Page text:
And the SF series?

Small form factor. Generally quite well regarded among SFF PSUs

My PCs:

VALENTINIAN : CPU: Ryzen 7 2700X || CPU COOLER : Corsair H115i Pro || MOBO : MSi B450 Tomahawk Max || GPU: ASUS GTX 1080 Ti Strix OC || RAM: 4x8GB Corsair Vengeance (3200) || SSDs: Samsung 970 Evo 250GB, Samsung 850 Evo 1TB x2 || PSU: EVGA G2 850W w/ Cablemod Black & White Cables || CASE: NZXT H510 White || MONITOR: Acer Predator X34A (1440p 100hz), HP 27yh (1080p 60hz) || KEYBOARD: GameSir GK300 || MOUSE: Logitech G502 Hero || AUDIO: HyperX Cloud Alpha, Logitech C920 || CASE FANS : 2x Corsair ML140, 1x BeQuiet SilentWings 3 120 ||

DIOCLETIAN III (HTPC) : CPU: Ryzen 5 1600 || CPU COOLER : Cooler Master Hyper 212 Black Edition || MOBO : MSi X370 Gaming Pro Carbon || GPU: ASUS GTX 1080 Strix OC || RAM: 2x8GB G.SKILL Ripjaws V (3200) || SSDs: Crucial P1 500GB, Crucial MX500 1TB || HDD: Seagate Barracuda 2TB || PSU: Seasonic 650W w/ Black & Red Extensions || CASE: Phanteks P300 || Monitor: Samsung Q60 65" QLED (4K 60hz) || KEYBOARD: Logitech G613 || Mouse: Logitech G305 || CONTROLLER: Xbox One Controller x2 || AUDIO: Samsung Q60R Soundbar || Case Fans : 2x Cooler Master Masterfan Pro 120, Noctua NF-F12 iPPC-2000 ||

JUSTINIAN - Dell XPS 15": CPU: Core i7-9750H || GPU: GTX 1650 || RAM: 2*8GB 2666MhZ DDR4 SODIMM || SSD: 1TB M.2 PCIe || CASE: 15.6" Laptop with dBrand skin || MONITOR: 15" 1920 * 1080 IPS || KEYBOARD: Dell Keyboard || MOUSE: Logitech G305 White || AUDIO: HyperX Cloud II ||

OTHER : Dell Latitude (i7-6600U, 16GB RAM, 500GB SSD) ||

MOBILE : Galaxy S9 (64GB + 64GB uSD) || Galaxy S7 (32GB) || FitBit Blaze || iPad 7th Generation ||

CONSOLE : Nintendo Switch (Pro Controller x3, Joy-Con Grip x1, PowerA Enhanced Controller x1) ||

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1 hour ago, Deli said:

And the SF series?

Yeah.  I only listed the ATX stuff.

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  • 1 month later...

Are Corsair NR135L fans in RMx 2015 and HXi identical (FDB) ? Or old RMx is rifle-bearing too ?

Tag or quote me so i see your reply

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1 hour ago, Juular said:

Are Corsair NR135L fans in RMx 2015 and HXi identical (FDB) ? Or old RMx is rifle-bearing too ?

HXi doesn't have an NR135L fan.

 

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44 minutes ago, jonnyGURU said:

HXi doesn't have an NR135L fan.

Nevermind, i swear I've seen it in the review, apparently I'm blind lol.

Tag or quote me so i see your reply

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24 minutes ago, Juular said:

Nevermind, i swear I've seen it in the review, apparently I'm blind lol.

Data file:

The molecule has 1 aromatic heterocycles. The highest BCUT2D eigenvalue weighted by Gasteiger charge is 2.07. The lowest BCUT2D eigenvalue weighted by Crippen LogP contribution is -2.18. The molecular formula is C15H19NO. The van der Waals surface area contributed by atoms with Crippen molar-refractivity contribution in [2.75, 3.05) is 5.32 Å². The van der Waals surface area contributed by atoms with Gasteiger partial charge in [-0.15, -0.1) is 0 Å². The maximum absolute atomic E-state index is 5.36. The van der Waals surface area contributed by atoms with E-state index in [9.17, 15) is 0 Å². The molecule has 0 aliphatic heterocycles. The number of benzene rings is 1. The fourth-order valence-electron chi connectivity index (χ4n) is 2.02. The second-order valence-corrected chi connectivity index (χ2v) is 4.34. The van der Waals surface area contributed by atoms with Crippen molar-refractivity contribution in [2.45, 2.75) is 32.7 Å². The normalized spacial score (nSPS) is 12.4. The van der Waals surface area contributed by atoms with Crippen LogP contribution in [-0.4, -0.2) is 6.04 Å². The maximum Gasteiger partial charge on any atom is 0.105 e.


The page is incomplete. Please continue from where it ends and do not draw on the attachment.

P = Panasonic.  😉

 

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7 hours ago, jonnyGURU said:

P = Panasonic.  😉

L - Yate Loon ?

Tag or quote me so i see your reply

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Since I'm engineer I particulary don't like semi-passive mode on any component.

It's not good for any fan to start-stop-start-stop fan should either work or not,so it's a lot likely pron to fail when in semi passive mode.

and all this FBB,RBB,BBB fans is to me just marketing,I remember PSU's back in 90's who had like maybe 2 $ fan and they still work inside my good old Pentium 2.

 

Please do not take offence for my apparent confusion or rudeness,it's not intent me to be like that,it's just my BPD,be nice to me,and I'll return twice better,be rude and usually I get easly pissed of...I'll try to help anyone here,as long as it's something I dealt with,and even if you think I'm rude or not polite,forgive me,  it's not me it's my BPD.

Thanks for understanding.

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38 minutes ago, frozensun said:

Since I'm engineer I particulary don't like semi-passive mode on any component.

It's not good for any fan to start-stop-start-stop fan should either work or not,so it's a lot likely pron to fail when in semi passive mode.

and all this FBB,RBB,BBB fans is to me just marketing,I remember PSU's back in 90's who had like maybe 2 $ fan and they still work inside my good old Pentium 2.

Well, if I ever needed an engineer in Bosnia, you're off the list.  ;)

 

It's 2020 and components have gotten a lot more efficient.  They don't generate a lot of heat and therefore do not need a lot of active cooling.  Mind you, it's usually the Gold and higher efficiency PSUs that get the semi-passive cooling.

 

And there is no difference between a fan starting and stopping versus a fan ramping up and down.  You're still changing the current to the motor.  And with the Corsair fans (after 2015 that is) an MCU was used for the fan controller which allowed a hysteresis to be programmed in that prevent the fan from "pulsing" when on the precipice of either a temperature or load trigger.  The fan will spin for 20 minutes once activated to bring temperature low enough to prevent it from starting up again any time soon.

 

And there is quite a difference between fan bearings.  Though I don't know what FBB, RBB and BBB means.  I can tell you that a sleeve, rifle bearing, FDB and DBB are quite different.  But don't take my word for it.  There are PLENTY of data sheets out there with MTBF numbers that show there is a difference.

 

You can also check this out:  https://www.tomshardware.com/reviews/power-supplies-101,4193-18.html

 

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1 hour ago, jonnyGURU said:

Well, if I ever needed an engineer in Bosnia, you're off the list.  ;)

 

It's 2020 and components have gotten a lot more efficient.  They don't generate a lot of heat and therefore do not need a lot of active cooling.  Mind you, it's usually the Gold and higher efficiency PSUs that get the semi-passive cooling.

 

And there is no difference between a fan starting and stopping versus a fan ramping up and down.  You're still changing the current to the motor.  And with the Corsair fans (after 2015 that is) an MCU was used for the fan controller which allowed a hysteresis to be programmed in that prevent the fan from "pulsing" when on the precipice of either a temperature or load trigger.  The fan will spin for 20 minutes once activated to bring temperature low enough to prevent it from starting up again any time soon.

 

And there is quite a difference between fan bearings.  Though I don't know what FBB, RBB and BBB means.  I can tell you that a sleeve, rifle bearing, FDB and DBB are quite different.  But don't take my word for it.  There are PLENTY of data sheets out there with MTBF numbers that show there is a difference.